If you have concerns about how your workplace has used or shared personal data, you should contact ACAS. They will help you understand what is and is not allowed in your circumstances.
This article on worker’s health information and data protection law has a detailed overview.
My Manager Has Breached My Confidentiality – What Should I Do?
Your approach to a breach of medical confidentiality by your manager will vary depending on how serious it is. However, in the first instance you should document the breach in writing.
You may wish to write a clear and concise email to your manager outlining why you consider they have breached your right to confidentiality at work. Keep it factual, and do not allow emotion to creep into the email. If you are feeling emotional, it might be a good idea to leave your email as a draft and re-read it later.
Request a Solution
If there are any actions you feel should be taken to try and remedy the situation, these should be outlined.
For example, if your manager has disclosed a health condition to work colleagues it might be reasonable to request they speak to them and ask the disclosure is not repeated. You may wish to copy in HR to the email if you feel you might wish to take the matter further and raise a grievance.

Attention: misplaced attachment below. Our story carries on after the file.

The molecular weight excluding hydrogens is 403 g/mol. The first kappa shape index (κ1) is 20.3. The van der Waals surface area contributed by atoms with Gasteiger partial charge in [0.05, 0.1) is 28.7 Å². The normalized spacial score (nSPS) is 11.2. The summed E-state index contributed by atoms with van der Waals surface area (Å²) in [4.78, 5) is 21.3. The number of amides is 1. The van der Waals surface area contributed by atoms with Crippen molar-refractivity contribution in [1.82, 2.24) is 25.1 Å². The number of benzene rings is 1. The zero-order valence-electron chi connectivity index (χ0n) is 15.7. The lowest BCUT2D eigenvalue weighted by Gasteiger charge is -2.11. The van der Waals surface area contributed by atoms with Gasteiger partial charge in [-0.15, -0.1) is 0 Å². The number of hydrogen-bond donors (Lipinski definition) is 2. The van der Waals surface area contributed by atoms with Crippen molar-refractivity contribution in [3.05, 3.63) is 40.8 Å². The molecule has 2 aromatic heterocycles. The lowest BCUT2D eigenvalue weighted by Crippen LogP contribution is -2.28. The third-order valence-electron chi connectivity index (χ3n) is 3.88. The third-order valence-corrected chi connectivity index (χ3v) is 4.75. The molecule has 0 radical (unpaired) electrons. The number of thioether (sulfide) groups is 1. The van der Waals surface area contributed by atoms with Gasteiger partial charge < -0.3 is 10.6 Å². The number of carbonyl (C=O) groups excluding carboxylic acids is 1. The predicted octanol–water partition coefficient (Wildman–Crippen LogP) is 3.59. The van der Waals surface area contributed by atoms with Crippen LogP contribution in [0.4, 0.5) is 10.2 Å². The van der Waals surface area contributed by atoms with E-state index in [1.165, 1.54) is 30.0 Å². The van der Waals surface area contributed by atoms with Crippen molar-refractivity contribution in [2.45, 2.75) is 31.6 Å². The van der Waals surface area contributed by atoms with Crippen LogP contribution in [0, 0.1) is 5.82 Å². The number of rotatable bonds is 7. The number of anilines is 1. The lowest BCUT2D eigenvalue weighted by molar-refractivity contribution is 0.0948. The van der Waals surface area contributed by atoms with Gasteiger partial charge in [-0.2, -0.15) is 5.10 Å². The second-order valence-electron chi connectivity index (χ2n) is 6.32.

If the breach is particularly serious, maintaining a paper trail of communications might help if you decide to take the issue to an employment tribunal.
It would be a good idea to have a conversation with ACAS before sending any communication. Understanding your rights will help in resolving the situation and keeping things constructive. Remember, you do have a clearly defined right to medical confidentiality
Storing Health Data at Work
Placing health data in a computer or file is legal if medical purposes require it. The person who processes the data must be a healthcare professional or someone who has a similar duty of confidentiality.